Second, yes, this is caused by a combination of genes and very, very faulty home environment.
But the overall societal environment is probably playing a role. Here’s the part that isn’t real popular. Violence on TV, in movies and especially in video games is teaching children that hurting others is normal, okay and a way to get what you want (a tremendous body of research has found this to be true). Some kids, most even, get that there is a difference between fantasy and reality. But some don’t and they then become a major hazard to our entire society.
We need to rethink whether media for entertainment should be considered protected by the 1st amendment. Should corporations have the right to contaminate our kids’ minds in order to make a lot of money? That is not what the founding fathers meant by freedom of speech.
Kass, I was hoping you would weigh in on this. I am in complete agreement, actually. Most kids probably won’t be damaged in the long term from the violence and overall societal changes. But those with psychopathic tendencies are likely overstimulated and in serious danger.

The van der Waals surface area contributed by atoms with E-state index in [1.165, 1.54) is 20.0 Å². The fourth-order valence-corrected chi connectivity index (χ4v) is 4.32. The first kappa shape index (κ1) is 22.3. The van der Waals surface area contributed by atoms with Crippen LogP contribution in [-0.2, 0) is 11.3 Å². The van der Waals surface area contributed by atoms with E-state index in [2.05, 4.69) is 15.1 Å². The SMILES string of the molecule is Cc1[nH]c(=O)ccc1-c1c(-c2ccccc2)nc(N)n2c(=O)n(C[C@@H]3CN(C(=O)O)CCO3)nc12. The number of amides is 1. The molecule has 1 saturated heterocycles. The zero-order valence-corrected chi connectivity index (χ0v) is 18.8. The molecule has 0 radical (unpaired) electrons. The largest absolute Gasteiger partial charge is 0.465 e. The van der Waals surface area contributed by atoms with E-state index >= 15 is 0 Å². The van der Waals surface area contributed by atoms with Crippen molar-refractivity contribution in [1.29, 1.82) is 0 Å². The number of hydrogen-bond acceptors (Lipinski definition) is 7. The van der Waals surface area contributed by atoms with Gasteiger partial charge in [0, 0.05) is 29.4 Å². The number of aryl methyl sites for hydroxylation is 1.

Your thoughts on the first amendment are really interesting. I am one who thinks it needs to be overhauled for a variety of reasons, but I hadn’t thought of it this way.
He is damaged. Damaged by his home environment. Damaged by society that doesn’t care and didn’t step in.
I see far to much of this in my work in Victim Impact.
Yes, we have video games which have violent content, is this the fault of the manufacturer or the parent? Yes, we have movies with violent content, is this a parents responsibility or the movie maker?
We also have failing schools.
We also have in many cases, three generations of families in prison.
We also have horrible poverty.
We also have broken families. Lost homes. Lost dreams.
There are far too many dysfunctions, we can’t blame one and not look at all of them.
I agree, to a point, Valentine. But as Kass, who is a psychologist, said, it’s hard not to think some of the external stimuli and sense of entitlement the younger generation has doesn’t factor into his overall attitude.
I think it is a big mix of factors, and yes, we have to look at all of them.